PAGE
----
We returned to Rincon East RV Park in Tucson so we could write the last blog and so we could go to the Pima Air Space Museum. We would have liked to go on the Boneyard tour (where they store the planes and parts no longer in use) as well but they changed the rules in November and now you need to apply 10 days in advance to get security clearance and we didn’t have that time window. As it was it still took us 6 hours to see the museum so not sure we could have actually fit in the boneyard tour anyway. We did see a lot of the boneyard areas on our drive back and forth to the RV park. If you are really into planes you might like to see all 164 photos we took at the museum but I’ve significantly segmented it down for the blog. They have over 300 aircraft on display at the museum and they have terrific tours done by volunteers on the grounds. We first saw the US Air Force Fighter jets and some of the Commercial/Civil aircraft and then we did the World War I and II Hangar tour. Next we had lunch and then did the Hangar 1 tour which covered aviation history. We followed this with a walk around the various areas they had outside and then did the 390th Museum which had the history of the B17 Bombers. Lastly we had a quick walk through of the Space Gallery before the museum was closing. This museum was well worth the visit if you like aircraft history and we even got a half price coupon for it through the AZ Weekend Rewards website;-)
Our next stop was Gilbert Ray Campground which is a county run campground in the Tucson Mountain Park. You can’t reserve in advance so it is first come first served. We got there for 11 am which was check out time and were able to get a site for 5 nights. They have 136 campsites and were full most of the nights that we were there. We spent the first afternoon figuring out our plan for the next several days. Tucson Mountain park is right beside Saguaro National Park West (aka Tucson Mountain District) and there was a possibility of another US Government shutdown (impacting NP’s) so we decided to go to the NP on our first day. We went to the Red Hills Visitor to see the displays and a movie about the importance of the Saguaro to the native people. The natives believe the Saguaros are the soles of their departed family, each one unique. At the end of the movie the screen went up, a curtain opened and you were looking through a massive set of windows at the beauty of the Saguaros, it took your breath away!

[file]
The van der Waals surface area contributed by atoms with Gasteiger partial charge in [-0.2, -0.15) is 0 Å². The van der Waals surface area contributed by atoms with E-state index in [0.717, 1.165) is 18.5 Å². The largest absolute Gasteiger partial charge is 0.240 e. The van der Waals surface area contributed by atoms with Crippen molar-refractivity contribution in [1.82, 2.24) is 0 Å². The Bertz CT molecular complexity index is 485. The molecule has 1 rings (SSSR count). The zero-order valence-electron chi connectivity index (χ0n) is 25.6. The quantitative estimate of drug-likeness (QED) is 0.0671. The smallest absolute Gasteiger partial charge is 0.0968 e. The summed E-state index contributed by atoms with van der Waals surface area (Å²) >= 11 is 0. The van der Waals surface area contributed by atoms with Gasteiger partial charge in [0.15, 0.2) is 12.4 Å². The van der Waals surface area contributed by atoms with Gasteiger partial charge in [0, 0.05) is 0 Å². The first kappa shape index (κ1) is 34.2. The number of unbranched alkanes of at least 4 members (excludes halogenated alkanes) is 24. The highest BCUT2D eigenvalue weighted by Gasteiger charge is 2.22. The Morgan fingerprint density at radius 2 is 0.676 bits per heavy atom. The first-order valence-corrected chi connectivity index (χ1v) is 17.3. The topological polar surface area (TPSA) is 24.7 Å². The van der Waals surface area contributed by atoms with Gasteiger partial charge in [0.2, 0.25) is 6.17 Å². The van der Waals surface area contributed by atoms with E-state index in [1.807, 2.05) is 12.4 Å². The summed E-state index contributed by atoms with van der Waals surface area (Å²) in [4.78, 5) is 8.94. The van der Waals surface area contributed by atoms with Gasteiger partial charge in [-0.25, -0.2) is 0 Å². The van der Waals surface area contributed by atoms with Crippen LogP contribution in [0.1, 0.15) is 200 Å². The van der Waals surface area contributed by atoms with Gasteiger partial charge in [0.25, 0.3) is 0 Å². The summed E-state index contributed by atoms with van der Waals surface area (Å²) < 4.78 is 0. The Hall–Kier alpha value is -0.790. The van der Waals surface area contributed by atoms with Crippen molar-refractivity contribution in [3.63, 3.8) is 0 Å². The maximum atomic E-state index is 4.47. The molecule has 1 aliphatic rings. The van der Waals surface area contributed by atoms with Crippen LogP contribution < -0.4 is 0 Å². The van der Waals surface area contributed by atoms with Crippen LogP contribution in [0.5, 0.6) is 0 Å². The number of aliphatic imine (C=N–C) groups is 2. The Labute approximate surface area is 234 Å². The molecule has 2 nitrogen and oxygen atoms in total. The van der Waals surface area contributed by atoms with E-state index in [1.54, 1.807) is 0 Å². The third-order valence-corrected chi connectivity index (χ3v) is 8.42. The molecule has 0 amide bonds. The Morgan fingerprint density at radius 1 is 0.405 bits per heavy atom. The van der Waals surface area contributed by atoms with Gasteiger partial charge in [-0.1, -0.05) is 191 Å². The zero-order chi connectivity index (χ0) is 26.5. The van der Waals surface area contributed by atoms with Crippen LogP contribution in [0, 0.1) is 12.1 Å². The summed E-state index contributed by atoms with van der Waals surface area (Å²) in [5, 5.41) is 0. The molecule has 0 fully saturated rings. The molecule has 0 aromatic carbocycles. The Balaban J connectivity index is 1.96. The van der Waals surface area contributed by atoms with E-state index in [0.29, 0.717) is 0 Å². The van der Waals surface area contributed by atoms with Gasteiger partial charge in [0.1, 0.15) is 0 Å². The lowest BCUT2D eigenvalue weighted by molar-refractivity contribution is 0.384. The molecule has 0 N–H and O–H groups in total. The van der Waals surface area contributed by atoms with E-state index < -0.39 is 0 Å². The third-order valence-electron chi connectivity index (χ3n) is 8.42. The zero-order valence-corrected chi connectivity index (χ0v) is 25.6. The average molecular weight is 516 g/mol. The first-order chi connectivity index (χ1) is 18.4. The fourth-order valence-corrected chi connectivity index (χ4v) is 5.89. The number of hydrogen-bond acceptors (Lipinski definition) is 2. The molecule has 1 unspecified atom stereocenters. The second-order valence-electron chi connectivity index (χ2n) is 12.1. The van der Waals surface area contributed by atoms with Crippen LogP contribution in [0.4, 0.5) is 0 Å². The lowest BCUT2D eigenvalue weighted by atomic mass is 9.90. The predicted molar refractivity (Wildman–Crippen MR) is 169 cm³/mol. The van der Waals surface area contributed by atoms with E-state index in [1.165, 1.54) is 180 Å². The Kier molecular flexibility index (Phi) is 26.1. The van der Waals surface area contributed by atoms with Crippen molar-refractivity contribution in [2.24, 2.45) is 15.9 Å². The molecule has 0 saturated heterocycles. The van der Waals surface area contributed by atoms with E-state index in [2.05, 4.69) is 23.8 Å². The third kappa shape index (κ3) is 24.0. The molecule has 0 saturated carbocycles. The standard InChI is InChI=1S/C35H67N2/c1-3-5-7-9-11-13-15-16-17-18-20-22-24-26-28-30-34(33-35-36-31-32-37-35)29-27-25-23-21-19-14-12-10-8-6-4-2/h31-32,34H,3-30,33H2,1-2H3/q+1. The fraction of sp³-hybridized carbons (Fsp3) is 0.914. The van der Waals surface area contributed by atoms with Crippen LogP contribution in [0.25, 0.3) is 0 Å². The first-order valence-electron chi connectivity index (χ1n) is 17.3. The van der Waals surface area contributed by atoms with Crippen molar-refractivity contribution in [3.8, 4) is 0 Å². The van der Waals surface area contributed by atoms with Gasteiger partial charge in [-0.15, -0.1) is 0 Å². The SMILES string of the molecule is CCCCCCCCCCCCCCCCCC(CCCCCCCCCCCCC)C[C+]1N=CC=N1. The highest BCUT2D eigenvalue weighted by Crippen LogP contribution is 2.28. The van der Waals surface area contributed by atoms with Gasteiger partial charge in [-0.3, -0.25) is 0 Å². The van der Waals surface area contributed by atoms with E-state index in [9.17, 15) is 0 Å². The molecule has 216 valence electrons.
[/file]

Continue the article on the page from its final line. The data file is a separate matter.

Then we attended a Ranger session all about the Mountain Lion (photos later when we visit the Arizona Sonora Desert Museum). Here are some fun facts about the Mountain Lion (aka Cougars, Puma, Panther) :
- Average weight for a male is 140 lbs. and a female is 90 lbs. and length is 7’ from tip to tail
- Life span in the wild is 8 to 12 years
- They are very adaptable and can make their home in deserts, swamps, grasslands, sub-alpine mountains, and tropical rainforests
- They are carnivores and eat deer, elk, turkey, rabbits, porcupines, and coyotes. They are “stealth” hunters, stalk the prey and can usually kill on the first bite.
- They can jump 30’ in distance, 18’ in height, and can reach speeds of 50 mph in a sprint